Friday, February 20, 2015

Lent: An Affair of the Heart

By Colleen O’Sullivan

Is this the manner of fasting I wish, of keeping a day of penance:  That a man bow his head like a reed and lie in sackcloth and ashes?  Do you call this a fast, a day acceptable to the Lord?  This, rather, is the fasting that I wish, releasing those bound unjustly, untying the thongs of the yoke; Setting free the oppressed, breaking every yoke; Sharing your bread with the hungry, sheltering the oppressed and the homeless; Clothing the naked when you see them; and not turning your back on your own.  Then your light shall break forth like the dawn, and your wound shall quickly be healed.  (Isaiah 58:5-8a)

For you are not pleased with sacrifices;
should I offer a burnt offering, you would not accept it.
My sacrifice, O God, is a contrite spirit;
a heart contrite and humbled, O God, you will not spurn.
(Psalm 51:18-19)

In today’s first reading, we find the Israelites returned from exile.  In fact, they’ve been back for several generations.  They’re growing apathetic, maybe even cynical.  Life is hard, not what they expected when God led them home.  They wonder why God doesn’t reward them for their days of fasting, but God says they’re just going through the motions.  Even on a day of fasting, they work and they make their hired hands work as well.  Frequently, they end the day by fighting and quarreling with one another.

How much has really changed throughout the centuries?  It’s Lent.  Many of us are observing the days of fasting, Ash Wednesday and Good Friday.  Many of us will abstain from meat today and on the other Fridays of Lent.  But for some of us, it’s an empty attempt at piety.  We complain about it.  Maybe we go to Red Lobster for a big seafood dinner and come home and then notice the rice bowl waiting on the kitchen table.  We reach into our pockets and throw in some loose change.  Then we turn the TV on and forget all about Lent and anybody’s needs but our own.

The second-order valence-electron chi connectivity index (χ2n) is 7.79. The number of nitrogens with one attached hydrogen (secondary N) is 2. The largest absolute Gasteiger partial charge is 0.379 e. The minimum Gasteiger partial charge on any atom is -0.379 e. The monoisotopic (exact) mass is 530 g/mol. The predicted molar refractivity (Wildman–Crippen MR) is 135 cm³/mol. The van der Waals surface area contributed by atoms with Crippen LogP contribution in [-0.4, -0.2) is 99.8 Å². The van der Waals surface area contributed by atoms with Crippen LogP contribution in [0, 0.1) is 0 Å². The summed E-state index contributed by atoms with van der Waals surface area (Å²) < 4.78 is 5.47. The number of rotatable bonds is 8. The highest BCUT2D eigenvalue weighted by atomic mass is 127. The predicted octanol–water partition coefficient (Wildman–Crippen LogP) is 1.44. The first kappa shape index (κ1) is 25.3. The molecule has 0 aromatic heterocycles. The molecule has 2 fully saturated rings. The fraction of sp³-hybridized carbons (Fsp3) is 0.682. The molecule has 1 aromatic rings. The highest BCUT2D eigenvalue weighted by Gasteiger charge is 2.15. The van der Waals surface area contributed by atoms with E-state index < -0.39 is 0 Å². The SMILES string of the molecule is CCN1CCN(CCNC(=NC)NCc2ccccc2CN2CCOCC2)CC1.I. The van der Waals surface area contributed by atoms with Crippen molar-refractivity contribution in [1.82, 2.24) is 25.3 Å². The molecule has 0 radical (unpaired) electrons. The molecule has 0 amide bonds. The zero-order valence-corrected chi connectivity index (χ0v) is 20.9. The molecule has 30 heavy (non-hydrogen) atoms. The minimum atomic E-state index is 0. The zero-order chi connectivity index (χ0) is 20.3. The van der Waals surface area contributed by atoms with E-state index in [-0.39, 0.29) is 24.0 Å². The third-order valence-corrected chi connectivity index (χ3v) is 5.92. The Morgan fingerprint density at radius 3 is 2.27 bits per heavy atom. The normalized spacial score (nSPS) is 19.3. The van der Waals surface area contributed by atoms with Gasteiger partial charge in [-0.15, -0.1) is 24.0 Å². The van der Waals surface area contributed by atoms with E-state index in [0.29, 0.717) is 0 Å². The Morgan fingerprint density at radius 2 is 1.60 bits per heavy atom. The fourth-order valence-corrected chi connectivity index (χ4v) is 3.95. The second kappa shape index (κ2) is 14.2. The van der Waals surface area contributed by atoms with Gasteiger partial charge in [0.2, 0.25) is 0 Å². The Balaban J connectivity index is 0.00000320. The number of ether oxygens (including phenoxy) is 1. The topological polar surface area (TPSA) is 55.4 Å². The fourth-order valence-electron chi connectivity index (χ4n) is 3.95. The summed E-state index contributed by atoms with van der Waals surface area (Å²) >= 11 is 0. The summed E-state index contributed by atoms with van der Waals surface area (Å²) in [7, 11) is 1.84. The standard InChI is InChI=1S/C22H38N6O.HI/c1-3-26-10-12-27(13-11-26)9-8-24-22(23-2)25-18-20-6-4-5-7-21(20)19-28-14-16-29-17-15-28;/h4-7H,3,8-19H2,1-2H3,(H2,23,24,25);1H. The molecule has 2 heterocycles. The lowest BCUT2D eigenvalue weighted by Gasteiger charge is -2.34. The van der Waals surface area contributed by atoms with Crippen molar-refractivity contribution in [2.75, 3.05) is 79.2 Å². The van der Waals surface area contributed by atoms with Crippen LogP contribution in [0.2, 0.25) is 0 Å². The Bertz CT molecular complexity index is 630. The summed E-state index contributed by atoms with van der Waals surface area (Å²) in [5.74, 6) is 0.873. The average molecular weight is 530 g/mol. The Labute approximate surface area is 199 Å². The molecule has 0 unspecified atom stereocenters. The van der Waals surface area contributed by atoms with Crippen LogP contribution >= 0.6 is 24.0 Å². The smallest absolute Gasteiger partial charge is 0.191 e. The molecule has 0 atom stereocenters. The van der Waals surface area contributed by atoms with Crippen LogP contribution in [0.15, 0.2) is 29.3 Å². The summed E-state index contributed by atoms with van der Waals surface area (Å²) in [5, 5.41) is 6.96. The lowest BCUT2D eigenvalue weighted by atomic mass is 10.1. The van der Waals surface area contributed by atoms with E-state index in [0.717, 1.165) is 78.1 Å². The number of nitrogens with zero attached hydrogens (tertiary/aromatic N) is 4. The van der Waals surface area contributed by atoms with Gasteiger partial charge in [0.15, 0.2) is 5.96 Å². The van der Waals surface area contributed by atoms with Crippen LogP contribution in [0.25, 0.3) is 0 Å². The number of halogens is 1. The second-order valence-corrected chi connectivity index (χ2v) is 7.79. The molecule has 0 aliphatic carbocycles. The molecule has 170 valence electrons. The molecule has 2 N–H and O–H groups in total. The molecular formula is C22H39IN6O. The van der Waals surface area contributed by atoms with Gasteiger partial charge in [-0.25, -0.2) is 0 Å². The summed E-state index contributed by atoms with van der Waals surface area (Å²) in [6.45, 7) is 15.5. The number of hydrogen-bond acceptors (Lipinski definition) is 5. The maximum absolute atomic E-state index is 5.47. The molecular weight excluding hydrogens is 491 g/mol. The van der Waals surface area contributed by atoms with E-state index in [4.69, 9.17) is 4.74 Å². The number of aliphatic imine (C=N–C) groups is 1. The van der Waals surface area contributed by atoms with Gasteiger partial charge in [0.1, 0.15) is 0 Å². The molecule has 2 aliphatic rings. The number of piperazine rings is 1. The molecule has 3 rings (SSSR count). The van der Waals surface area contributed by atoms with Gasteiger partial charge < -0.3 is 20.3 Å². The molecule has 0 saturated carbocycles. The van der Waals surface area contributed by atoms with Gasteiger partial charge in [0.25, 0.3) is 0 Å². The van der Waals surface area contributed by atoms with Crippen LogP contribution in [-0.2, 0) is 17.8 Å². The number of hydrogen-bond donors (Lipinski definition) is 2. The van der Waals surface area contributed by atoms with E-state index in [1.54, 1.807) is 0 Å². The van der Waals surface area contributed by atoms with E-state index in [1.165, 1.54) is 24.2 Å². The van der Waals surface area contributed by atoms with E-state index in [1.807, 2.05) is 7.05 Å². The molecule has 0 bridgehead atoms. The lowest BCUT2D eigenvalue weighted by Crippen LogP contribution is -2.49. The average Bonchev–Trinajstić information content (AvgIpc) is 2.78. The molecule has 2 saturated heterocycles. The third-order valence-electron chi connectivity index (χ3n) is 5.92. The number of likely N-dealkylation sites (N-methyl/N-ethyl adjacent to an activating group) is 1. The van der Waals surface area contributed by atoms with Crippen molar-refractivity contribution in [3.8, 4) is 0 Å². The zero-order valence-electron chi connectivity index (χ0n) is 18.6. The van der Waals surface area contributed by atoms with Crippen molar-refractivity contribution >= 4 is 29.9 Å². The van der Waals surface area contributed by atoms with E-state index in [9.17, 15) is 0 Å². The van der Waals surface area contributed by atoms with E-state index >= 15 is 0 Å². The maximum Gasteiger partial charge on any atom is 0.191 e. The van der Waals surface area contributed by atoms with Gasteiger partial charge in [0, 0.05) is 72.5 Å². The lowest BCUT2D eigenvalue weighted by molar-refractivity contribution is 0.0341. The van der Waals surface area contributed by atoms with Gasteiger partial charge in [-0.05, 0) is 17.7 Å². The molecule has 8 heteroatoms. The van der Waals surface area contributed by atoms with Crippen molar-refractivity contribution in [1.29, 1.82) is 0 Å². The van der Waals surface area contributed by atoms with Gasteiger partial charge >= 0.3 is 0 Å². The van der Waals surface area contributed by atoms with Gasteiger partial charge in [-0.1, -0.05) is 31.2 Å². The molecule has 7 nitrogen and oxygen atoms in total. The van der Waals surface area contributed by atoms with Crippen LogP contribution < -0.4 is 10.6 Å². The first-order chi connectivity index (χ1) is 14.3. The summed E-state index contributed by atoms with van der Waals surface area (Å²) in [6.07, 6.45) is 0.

God is no more interested in empty gestures today than he was in Isaiah’s day.  What God desires of us is not a meaningless show of religious observance but our very hearts.  What good is a rice bowl if we don’t care about the hungry families throughout the world that Catholic Relief Services will be able to feed with our contributions?  As long as our hearts aren’t engaged, we’ll always be throwing in just a few coins while going on our merry way to Red Lobster or some other restaurant.

As the psalmist points out, what God really wants is contrite and humble hearts.  Hearts so disposed quickly realize how much we have and how much we can share with God’s poor and hungry children, whether right here in northern Virginia or in some far away spot half way around the globe.

Lent is just beginning.  With a view to today’s Scripture readings, take a few minutes to reflect on what you are doing for Lent, whether it be in the form of giving something up or doing something more.  As you walk the long, dusty road to Jerusalem these forty days, the important thing to consider is whether or not your heart is fully engaged.  

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